More than that—far more. These vital ties of Scottish blood shall bind together our two nations on this continent in a union of life and interest and high purpose which in days to come, the days of strain and peril, will make North American civilization stand impregnable against the world. * * * * And so, on this historic ground of North Carolina, here where once they parted, I raise again, in its larger meaning and with its world significance, Flora Macdonald's own rallying slogan to the clans: “Clanna nan Gaidhael ri Guillibh a chiele”: Sons of the Gael, shoulders together.
THE ACTION OF THE SCOTTISH SOCIETY OF AMERICA
After considering Doctor Macdonald's proposition for a year and having examined most carefully into the standing of the Southern Presbyterian College, the Scottish Society of America at their regular annual meeting, May 18, 1915, adopted the following resolutions:
Whereas, The Scottish heroine, the Lady Flora Macdonald, is of our blood and lineage; and
Whereas, The five years of her life in America were spent in our midst; and
Whereas, After mature deliberation, we, the Scottish Society of America, do most heartily endorse the suggestion of our ex-President, Dr. James. A Macdonald, that the most worthy memorial of Flora Macdonald would be an educational institution named in her honor; and
Whereas, We have in our midst an institution in every way fitted for the purpose; be it
Resolved, first, That we, the Scottish Society of America, in annual assembly, do most earnestly request the authorities of the Southern Presbyterian College that they take steps to change the name of this great institution to “The Flora Macdonald College.”
Resolved, second, That we, the Scottish Society of America, esteem it not only our privilege, but our duty to take the lead in this movement to honor our great heroine and to make this College worthy, both of the name we propose to give it and of the educational traditions of the Scottish people.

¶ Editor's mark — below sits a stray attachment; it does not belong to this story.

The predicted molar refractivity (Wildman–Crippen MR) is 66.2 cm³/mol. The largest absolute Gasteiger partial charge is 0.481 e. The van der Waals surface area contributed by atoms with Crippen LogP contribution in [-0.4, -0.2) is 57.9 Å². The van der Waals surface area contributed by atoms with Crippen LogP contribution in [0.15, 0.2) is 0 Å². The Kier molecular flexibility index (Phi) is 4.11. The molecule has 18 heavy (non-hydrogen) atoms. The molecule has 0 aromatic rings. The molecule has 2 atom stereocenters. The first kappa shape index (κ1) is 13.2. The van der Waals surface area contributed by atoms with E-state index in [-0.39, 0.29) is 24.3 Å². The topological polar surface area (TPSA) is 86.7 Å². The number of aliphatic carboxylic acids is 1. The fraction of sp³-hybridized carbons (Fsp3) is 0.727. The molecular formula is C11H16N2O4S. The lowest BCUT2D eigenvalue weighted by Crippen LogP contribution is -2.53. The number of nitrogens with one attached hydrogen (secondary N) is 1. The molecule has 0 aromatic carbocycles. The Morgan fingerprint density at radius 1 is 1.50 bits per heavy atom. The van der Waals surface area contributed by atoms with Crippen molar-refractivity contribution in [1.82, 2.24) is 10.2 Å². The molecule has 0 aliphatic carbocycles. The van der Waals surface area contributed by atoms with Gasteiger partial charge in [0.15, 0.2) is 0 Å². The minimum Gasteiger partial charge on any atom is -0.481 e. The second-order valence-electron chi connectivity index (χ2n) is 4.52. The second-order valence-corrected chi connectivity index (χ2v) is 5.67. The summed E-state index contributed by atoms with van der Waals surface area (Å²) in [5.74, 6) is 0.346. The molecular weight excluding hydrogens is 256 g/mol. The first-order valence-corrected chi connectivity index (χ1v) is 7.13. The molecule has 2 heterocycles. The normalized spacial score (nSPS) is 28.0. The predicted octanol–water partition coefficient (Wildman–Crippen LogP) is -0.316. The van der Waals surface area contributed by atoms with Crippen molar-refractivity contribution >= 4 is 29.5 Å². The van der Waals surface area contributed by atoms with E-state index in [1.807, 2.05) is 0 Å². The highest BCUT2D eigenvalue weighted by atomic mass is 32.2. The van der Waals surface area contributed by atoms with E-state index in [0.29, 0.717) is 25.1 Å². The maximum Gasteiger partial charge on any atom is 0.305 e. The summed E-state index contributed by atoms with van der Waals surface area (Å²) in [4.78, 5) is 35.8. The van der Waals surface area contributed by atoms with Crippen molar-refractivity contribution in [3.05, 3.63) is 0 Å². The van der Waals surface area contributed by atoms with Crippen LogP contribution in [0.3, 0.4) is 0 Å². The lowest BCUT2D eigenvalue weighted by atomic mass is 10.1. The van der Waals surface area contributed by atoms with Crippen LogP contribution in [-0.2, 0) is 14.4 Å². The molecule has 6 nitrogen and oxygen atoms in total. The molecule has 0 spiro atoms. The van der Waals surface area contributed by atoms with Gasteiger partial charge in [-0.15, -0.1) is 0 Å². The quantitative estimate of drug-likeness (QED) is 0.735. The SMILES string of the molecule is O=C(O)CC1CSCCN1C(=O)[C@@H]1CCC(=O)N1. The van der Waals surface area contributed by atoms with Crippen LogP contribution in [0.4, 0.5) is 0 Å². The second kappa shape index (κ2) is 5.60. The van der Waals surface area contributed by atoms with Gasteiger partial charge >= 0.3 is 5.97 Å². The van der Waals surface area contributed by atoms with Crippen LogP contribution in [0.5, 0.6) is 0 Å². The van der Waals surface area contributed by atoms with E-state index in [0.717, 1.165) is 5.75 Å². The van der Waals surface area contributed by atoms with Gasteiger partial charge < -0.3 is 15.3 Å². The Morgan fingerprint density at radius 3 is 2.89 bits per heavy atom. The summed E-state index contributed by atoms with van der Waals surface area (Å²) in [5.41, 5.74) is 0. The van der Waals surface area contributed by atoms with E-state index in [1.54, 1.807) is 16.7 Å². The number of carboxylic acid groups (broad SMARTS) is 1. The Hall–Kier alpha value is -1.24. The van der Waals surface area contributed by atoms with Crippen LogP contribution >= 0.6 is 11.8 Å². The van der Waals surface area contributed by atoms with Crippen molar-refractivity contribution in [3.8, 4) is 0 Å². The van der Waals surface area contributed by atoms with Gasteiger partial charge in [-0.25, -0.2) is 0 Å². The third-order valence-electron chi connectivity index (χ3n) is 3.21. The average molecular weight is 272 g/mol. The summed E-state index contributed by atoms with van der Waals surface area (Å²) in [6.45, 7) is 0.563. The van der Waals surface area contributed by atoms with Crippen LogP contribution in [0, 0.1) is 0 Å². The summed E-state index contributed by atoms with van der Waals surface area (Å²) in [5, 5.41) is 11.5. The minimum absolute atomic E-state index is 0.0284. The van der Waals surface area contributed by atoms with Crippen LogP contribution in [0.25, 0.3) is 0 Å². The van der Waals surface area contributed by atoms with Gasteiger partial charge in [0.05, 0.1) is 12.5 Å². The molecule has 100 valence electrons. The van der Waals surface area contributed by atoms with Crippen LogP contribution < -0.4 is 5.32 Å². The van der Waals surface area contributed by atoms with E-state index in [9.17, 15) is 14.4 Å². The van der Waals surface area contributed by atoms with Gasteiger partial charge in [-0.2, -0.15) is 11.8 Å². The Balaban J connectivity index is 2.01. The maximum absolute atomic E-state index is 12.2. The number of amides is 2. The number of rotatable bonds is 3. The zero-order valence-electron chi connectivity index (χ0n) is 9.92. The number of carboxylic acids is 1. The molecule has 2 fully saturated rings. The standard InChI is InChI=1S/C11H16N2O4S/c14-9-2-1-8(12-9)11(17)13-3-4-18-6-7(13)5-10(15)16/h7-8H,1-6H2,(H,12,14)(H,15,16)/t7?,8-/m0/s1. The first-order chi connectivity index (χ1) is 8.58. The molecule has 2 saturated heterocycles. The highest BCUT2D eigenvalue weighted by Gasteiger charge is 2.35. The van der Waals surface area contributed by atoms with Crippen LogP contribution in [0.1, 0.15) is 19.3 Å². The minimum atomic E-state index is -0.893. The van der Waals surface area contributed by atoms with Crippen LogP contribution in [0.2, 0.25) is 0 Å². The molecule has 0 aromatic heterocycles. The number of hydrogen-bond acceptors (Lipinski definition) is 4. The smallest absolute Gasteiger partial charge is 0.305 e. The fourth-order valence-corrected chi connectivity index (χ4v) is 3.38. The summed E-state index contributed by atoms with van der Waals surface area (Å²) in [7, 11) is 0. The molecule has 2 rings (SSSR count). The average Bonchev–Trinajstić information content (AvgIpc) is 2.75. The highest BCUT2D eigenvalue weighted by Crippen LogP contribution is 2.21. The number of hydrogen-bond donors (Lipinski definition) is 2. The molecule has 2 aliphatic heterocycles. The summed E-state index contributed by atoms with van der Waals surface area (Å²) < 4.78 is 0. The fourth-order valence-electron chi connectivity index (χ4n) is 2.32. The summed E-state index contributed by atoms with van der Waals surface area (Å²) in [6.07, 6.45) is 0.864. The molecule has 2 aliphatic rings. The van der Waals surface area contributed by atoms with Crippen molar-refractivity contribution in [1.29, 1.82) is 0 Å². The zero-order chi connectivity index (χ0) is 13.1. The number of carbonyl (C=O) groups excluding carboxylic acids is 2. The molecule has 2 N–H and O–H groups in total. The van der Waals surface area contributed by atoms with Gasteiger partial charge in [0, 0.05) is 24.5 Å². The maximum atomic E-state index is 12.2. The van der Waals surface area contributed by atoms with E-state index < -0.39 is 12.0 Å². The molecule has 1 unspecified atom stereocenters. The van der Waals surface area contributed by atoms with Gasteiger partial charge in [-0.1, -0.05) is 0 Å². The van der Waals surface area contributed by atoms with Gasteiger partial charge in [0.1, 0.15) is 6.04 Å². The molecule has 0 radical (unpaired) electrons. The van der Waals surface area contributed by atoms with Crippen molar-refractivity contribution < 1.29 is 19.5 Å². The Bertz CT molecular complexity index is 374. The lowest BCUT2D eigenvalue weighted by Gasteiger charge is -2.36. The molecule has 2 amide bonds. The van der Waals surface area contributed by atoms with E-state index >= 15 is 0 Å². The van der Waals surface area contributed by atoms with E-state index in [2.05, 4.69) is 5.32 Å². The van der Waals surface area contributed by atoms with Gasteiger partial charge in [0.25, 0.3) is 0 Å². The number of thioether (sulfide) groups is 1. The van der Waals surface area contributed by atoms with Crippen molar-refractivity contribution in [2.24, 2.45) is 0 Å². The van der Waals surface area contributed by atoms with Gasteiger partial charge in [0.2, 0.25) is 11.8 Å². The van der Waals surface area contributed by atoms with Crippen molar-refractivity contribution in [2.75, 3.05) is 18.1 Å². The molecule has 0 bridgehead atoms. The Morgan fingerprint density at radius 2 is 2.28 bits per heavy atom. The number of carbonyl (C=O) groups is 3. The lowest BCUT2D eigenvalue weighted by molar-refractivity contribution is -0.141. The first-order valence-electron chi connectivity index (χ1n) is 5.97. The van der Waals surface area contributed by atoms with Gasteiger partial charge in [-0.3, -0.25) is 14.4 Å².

To this end, we name $500,000 as the sum necessary to begin this work with dignity and insure its success.
Resolved, third, That a committee be appointed, at this meeting, to act with the College officials and other committees that may be appointed by other bodies, to prepare and send out a booklet, setting forth our purpose and voicing an appeal to the Scotch people throughout the world and to do all they can, in every way, to forward this work.RESULTS
The College authorities have granted the request of the Scottish Society of America and ordered the name of the College changed to Flora Macdonald.
Remember our Motto: Flora Macdonald and Half a Million.
Remember our Method: “Sons of the Gael, Shoulders Together.”
THE FLORA MACDONALD COLLEGE
FLORA MACDONALD COLLEGE, RED SPRINGS, NORTH CAROLINA
FOUNDED IN 1896
C. G. VARDELL, D.D.
PRESIDENT FLORA MACDONALD COLLEGE
WHAT is the character of the institution that attracted Doctor Macdonald so powerfully and commended itself to him so effectively, that he judged it worthy to bear the name of his clanswoman, the distinguished Flora Macdonald? In the spring of 1897, Dr. Samuel M. Smith, a very warm friend of Reverend C. G. Vardell, met him on the campus of Davidson College and said, with much concern in his voice: “Vardell, you are a fool. Just what kind of a fool you are I can't say just now. I will tell you this later. But you are a fool.” What was the trouble? Mr. Vardell had the reputation of being a live, wide-awake, progressive man with more than ordinary business sense—why then this criticism?